Relax, there are no plans for an Anthony Weiner Pez dispenser.

"Trends in confectionery and snacks for 2011 reflect the larger patterns seen across the food industry - Americans are more interested in what they are eating, and are looking for new flavors to satisfy increasingly complex palates," says Larry Graham, president of NCA. "Consumers look for value, exciting flavors and nutrition when seeking new sweets and snacks."

More value for the dollar and smaller portions were some of the major trends evident at the show, resulting in smaller packages and bite-sized treats to savor for longer. Other trends: fusing a variety of flavors together for a sweet/savory mouth pop; antioxidant fruit flavors; licorice, peanut butter, caramel, coconut, peach, banana, watermelon, chili, mint; simple ingredient labels; sea salt; all-natural; gluten free; vitamin-fortified, nutrient-enhanced and fiber-added; plus personalization and choice.

The overall sweets and snacks category was estimated by SymphonyIRI Group at $26 billion in 2010. Last year, 2,655 new confectionery products debuted -- 1,480 chocolate, 1,077 non-chocolate (sugar confectionery), and 98 gum selections, according to Datamonitor's Product Launch Analytics.

On the snack front, 3,805 products rolled out – 786 cookies, 550 cereal bars, 526 potato chips, 308 nuts and seeds, 259 crackers, 237 popcorn products and 1,139 other snacks (pretzels, tortilla chips, puffed snacks, fruit snacks, meat snacks, etc.).

Despite a lagging economy, confectionery posted a 3.6 percent gain in 2010 - outpacing overall growth of food sales in leading channels. Salty snacks experienced average growth with a 2 percent gain over previous-year sales. The cookie category eked out half a percent growth last year. Chocolate confectionery led sales in 2010, growth that is expected to continue through 2011 as new product launches remain strong and consumer interest in potential health benefits of dark chocolate grows.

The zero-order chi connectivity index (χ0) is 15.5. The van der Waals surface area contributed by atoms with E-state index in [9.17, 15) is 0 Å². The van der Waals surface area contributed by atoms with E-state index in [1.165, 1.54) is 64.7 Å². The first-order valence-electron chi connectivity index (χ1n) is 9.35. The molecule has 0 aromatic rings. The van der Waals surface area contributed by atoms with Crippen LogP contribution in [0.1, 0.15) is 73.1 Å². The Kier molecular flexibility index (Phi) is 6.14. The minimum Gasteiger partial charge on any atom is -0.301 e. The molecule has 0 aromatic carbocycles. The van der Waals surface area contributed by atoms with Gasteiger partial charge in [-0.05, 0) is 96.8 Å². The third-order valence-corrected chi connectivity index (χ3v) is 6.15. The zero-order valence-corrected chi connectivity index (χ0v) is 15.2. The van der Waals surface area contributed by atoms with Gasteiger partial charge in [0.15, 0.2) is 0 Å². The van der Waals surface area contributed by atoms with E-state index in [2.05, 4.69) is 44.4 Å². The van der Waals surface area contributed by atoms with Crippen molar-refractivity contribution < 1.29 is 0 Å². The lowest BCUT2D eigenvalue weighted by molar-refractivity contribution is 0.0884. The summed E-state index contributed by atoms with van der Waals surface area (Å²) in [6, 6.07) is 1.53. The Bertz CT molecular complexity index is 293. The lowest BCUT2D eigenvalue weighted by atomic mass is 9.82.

New research (to be unveiled later this summer) by The NPD Group and The Futures Group for NCA found that consumers appreciate the unique role chocolate, candy, gum and other snacks play in their lives. Older Americans have a higher preference for dark chocolate; research indicates people over 45 consume more dark chocolate because it's perceived as healthier. In fact, the average American consumes chocolate confectionery about 107 times per year.

Other findings include: Daily gum chewers are 34 percent more likely to view sports activity as a major motivator in maintaining or improving their health; parents claim children who consume chocolate daily exercise nearly twice as often as children who eat chocolate weekly; gummy candy is 23 percent more likely to be consumed in the fall (driven by Halloween sales), while licorice consumption increases in the warmer, summer months based on its portability.

Share Print Reprints Permissions

What are your comments?

Join the discussion today. Login Here.

Comments

No one has commented on this page yet.

RSS feed for comments on this page | RSS feed for all comments